until Abu Dhabi Autonomous Racing League

Formula 1

Why a chance to clone Red Bull's 2023 F1 car is being resisted

by Edd Straw
5 min read

AlphaTauri’s future was the subject of scrutiny earlier this year, resulting in changes for 2023 that will impact its identity and move parts of the team into Red Bull’s Milton Keynes campus. But despite a diktat to make more use of Red Bull-supplied parts, the team isn’t simply going to run a Red Bull clone next year. 

Since the former Minardi team was sold ahead of the 2006 season and rebranded as Toro Rosso, it has been reliant to a greater or lesser extent on Red Bull parts. For its first four seasons, it could run whole Red Bull designs before the customer car regulations prevented that from 2010. 

Since then, it has been permitted to take some parts from Red Bull defined by the ever-evolving list of what are now called ‘listed team components’ that must be designed by the teams. Currently, this includes the monocoque, aerodynamic components and the front impact structure.

The push to maximise parts taken from Red Bull has been widely interpreted as meaning using far more such components on the 2024 car, which would be drawn from the current Red Bull given year-old parts are what is usually made available as part of a process that is dubbed “synergy”.

However, technical director Jody Egginton has made it clear that, while there will be an increase in the Red Bull parts used next year compared to this year, it won’t represent a dramatic change.

 “Since we started synergy in 2019, the parts we've selected off the menu have been different and for next year will be slightly different again,” said Egginton.

“Relative to this year, [it’s] a bit more, relative to a couple of the previous years, probably about the same.

“But at the end of the day, there's a notional value consideration for customer teams when you start purchasing parts from supplying teams you've got to keep an eye on the budget. We’ll maximise what's available to us as we try to do as much as we can.”

The point about the notional value is significant because of the cost cap. To prevent teams from gaming the system by selling parts cheaply, and to reflect the fact that teams buying parts don’t have to invest resources in the facilities and personnel to design and produce them, the cost cap sets a relatively high value.

The consensus among teams is that it’s therefore best to be selective as otherwise it effectively means you are more limited by the cost cap than rivals. Therefore, AlphaTauri could compromise its performance if it took parts from Red Bull for the sake of it.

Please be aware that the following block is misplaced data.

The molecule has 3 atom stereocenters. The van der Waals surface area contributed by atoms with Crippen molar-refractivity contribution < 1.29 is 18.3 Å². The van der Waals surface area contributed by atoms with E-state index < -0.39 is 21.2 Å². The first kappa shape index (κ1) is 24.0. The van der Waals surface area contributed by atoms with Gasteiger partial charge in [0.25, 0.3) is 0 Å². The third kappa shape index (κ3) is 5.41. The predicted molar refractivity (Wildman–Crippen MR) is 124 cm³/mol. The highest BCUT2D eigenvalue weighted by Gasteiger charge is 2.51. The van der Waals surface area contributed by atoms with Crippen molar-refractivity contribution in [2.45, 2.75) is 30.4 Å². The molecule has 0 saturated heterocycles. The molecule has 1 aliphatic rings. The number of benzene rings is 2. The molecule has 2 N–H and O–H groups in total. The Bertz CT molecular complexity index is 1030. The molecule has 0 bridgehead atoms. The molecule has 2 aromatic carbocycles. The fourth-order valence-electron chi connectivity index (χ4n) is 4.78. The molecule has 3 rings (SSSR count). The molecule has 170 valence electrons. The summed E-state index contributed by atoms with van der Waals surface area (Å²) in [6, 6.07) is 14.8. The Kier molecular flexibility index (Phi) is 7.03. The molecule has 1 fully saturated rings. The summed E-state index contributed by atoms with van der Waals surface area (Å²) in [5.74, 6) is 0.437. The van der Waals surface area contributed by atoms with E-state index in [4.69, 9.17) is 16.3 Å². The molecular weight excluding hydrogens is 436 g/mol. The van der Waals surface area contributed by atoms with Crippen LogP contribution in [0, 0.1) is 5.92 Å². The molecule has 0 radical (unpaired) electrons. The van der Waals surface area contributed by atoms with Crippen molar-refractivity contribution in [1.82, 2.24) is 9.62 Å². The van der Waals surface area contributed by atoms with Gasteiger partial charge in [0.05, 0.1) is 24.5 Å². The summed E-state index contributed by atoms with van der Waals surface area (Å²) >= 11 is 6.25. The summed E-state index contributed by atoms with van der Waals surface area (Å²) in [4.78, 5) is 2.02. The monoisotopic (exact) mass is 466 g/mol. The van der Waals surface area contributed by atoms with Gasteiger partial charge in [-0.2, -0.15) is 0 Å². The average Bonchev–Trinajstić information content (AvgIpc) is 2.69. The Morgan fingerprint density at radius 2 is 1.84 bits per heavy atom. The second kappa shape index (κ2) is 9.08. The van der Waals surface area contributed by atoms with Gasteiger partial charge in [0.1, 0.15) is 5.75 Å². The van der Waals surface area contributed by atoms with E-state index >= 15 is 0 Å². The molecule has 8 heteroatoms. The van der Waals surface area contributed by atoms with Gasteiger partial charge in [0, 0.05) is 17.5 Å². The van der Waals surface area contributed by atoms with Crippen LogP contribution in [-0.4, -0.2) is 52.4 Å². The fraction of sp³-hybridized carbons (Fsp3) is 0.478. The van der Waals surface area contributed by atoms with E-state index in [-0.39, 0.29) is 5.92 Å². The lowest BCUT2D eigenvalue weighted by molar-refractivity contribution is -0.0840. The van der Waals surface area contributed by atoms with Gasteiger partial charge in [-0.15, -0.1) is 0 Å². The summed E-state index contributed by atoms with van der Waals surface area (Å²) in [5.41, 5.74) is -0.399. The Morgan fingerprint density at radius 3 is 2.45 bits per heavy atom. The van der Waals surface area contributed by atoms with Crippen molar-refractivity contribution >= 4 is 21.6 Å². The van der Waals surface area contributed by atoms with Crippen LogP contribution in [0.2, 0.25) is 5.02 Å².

The AlphaTauri AT04 uses the rear end of the Red Bull, so the gearbox and rear suspension (except for the aero shrouds that the team must design itself), as well as the hydraulics systems and the Honda power unit.

What matters most to AlphaTauri is that it still retains control of the decision-making process. And Egginton is adamant that this is still the case.

“I've read on occasions how it's communicated through the press but the bottom line is there's a set of regulations - three sets of regulations, sporting, technical, financial - and headquarters are saying maximise what you can do,” said Egginton when asked by The Race whether AlphaTauri has less control on what parts it takes than before.

“We're encouraged to look at everything and explore every area. It’s become a bit more of a thing now, we're less competitive so people are saying 'well, you're not quick enough, what are you doing?'

“In 2020-2021, when the car was competitive it wasn't really talked about, we took some Red Bull bits, so be it. So we're being encouraged.

“It's not really a case of control, but it's good to know that the guys in headquarters have got our back and are encouraging both teams to really maximise what they can do under the regulations.”

One obvious response from AlphaTauri would be to push for more up-to-date parts to be available. While Haas’s costly Ferrari technical partnership permits it to components from the current year, AlphaTauri only has parity with Red Bull when rule changes necessitate it. That means the 2022 car had that year’s Red Bull rear end.

Anything that can broaden what’s on the menu for AlphaTauri should allow it to make better choices in terms of the specification of the car. It would be logical for a team to be told to maximise what’s possible to push for more.

“This stuff's always in discussion,” said Egginton when asked by The Race if he’s pushing for up-to-date parts being available. I wouldn't want to say exactly what we're doing yet but it is a thing.

“We've been year-minus-one, [but in] 2022 we had the same parts because it was first year of the regulations. We’ve been year-minus-two in previous times because we wanted to be year-minus-two.

“The 2021 car was year-minus-two on some bits but were comfortable with that and it worked well for us. So we're always pushing Red Bull to support us in the best way possible and where that's appropriate and where it can be achieved we'll take it.”

With F1’s regulations on sharing aerodynamic parts and design data, AlphaTauri will still have to go its own way with the design of the car even though it, like all teams, is likely to move ever further towards the Red Bull concept.

By having control over what it takes from Red Bull rather than being forced to take everything for philosophical reasons, it is well-placed to make the most of that. What’s more, given the importance of mechanical platform control in making the aero work well, that puts the team in an interesting position for 2024 if it really has made the aerodynamic breakthrough recent performance gains suggest

  • Facebook
  • Twitter
  • Email
  • More Networks